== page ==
Is It A Movie, or Is It A Message? Or Is It Both?

It’s official. I have given up.

I’m over politics and politicians. I’m over Fox News. I’m over stupid people who blather away mindlessly on television with nothing intelligent to say other than to further their own selfish agendas. Okay, I suppose anyone who crafts their own message in any kind of media has their own agenda to move forward. But any more it seems like most of the content that gains any traction in the public eye is “all sizzle, no steak”, to coin a phrase. There’s no actual intelligence shared, no insight to digest–just a bunch of yelling and fist-waving and foot-stomping and head-shaking. And though I want to engage in the same, I am going to attempt to frame this pseudo-rant with at least some structure and some sense of intelligence. But I’m pretty angry, so we’ll see how I do.

Most of you readers probably don’t know much about me or my personal life, so I’ll share just a little. I have three wonderful sons–ages 16, 12, and 8–and they all love Lego. For the past couple of months, my youngest son in particular has been counting the days until The Lego Movie hit the theaters. Last Friday was opening weekend; I took my youngest on Friday night, just him and me, merely because he couldn’t wait until Sunday when the rest of the family could go. So he and I have seen this movie twice, and it’s entirely possible that I enjoyed the movie even more the second time than I did the first. My husband and our other boys loved it as well; as shocked as I was that my oldest even wanted to be seen in public with the rest of us–not to mention at a “kid’s” movie–I was even more shocked that he came out loving the movie as much as everyone else did. He even recommended it to his friends! High praise, indeed.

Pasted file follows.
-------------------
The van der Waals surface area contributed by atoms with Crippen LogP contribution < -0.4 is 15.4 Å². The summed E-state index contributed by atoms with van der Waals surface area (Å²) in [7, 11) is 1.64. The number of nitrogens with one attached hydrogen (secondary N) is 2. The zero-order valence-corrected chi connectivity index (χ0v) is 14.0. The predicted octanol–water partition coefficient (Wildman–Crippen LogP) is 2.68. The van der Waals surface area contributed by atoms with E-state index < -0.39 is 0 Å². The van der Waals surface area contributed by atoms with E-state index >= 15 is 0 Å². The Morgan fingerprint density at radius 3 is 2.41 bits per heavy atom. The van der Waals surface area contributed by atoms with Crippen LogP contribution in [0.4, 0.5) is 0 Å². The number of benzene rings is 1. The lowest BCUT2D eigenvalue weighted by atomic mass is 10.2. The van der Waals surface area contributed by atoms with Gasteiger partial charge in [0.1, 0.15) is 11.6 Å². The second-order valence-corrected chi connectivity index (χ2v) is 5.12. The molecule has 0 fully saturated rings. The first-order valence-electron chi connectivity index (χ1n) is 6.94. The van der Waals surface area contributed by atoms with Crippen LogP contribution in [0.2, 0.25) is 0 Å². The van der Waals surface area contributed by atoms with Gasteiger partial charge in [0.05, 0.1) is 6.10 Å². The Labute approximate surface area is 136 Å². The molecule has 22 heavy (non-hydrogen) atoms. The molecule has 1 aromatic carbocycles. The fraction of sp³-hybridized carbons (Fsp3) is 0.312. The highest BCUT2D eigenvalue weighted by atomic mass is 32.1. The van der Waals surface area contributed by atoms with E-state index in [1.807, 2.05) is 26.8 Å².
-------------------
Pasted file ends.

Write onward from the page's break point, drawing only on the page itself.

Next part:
To give you a bit of background regarding what I was expecting out of this movie, I should mention here that I’ve seen a lot of really bad Lego movies. The vast majority were nothing more than thinly-veiled commercials for the Lego-kit-du-jour. Bad animation quality, nonexistent story, lousy acting–honestly, I’m surprised anyone even categorized them as movies. So when publicity surrounding The Lego Movie started up, I was prepared to spend the entire movie sitting quietly in my seat and trying not to cringe. But to my surprise, it was a very entertaining experience! There was lots of humor (for both kids and adults), plenty of action and explosions (for both kids and adults), and even an actual storyline–and a good one at that! I had no problem recommending it to any friends who asked, and I noticed many of them went to see it and also loved it. It made $69 million over the weekend, the second biggest opening ever for a February release. Popular? You bet.

So what’s got me so worked up?


First of all: there isn’t even a convincing argument to be had here. The speaker gets all riled up about how this movie is a bad influence on children, and tries to defend his position, but just moments later he admits, “I don’t know if kids look at it that way, though.” All in under two minutes.

Next: (spoilers from here)
He implies that the big scary President Business is taking over the city for his own evil purposes, going so far as to compare this movie to the Robocop remake which opens next week. But what’s actually happening is that President Business is the personification of the dad who has always “controlled” the city (they’re his “toys”), and Emmet is the son who is trying to do new things, which his dad doesn’t like. The good-versus-evil plot is the story in the boy’s mind. He’s PLAYING. GOD SAVE US ALL.

Sorry, got a bit carried away there.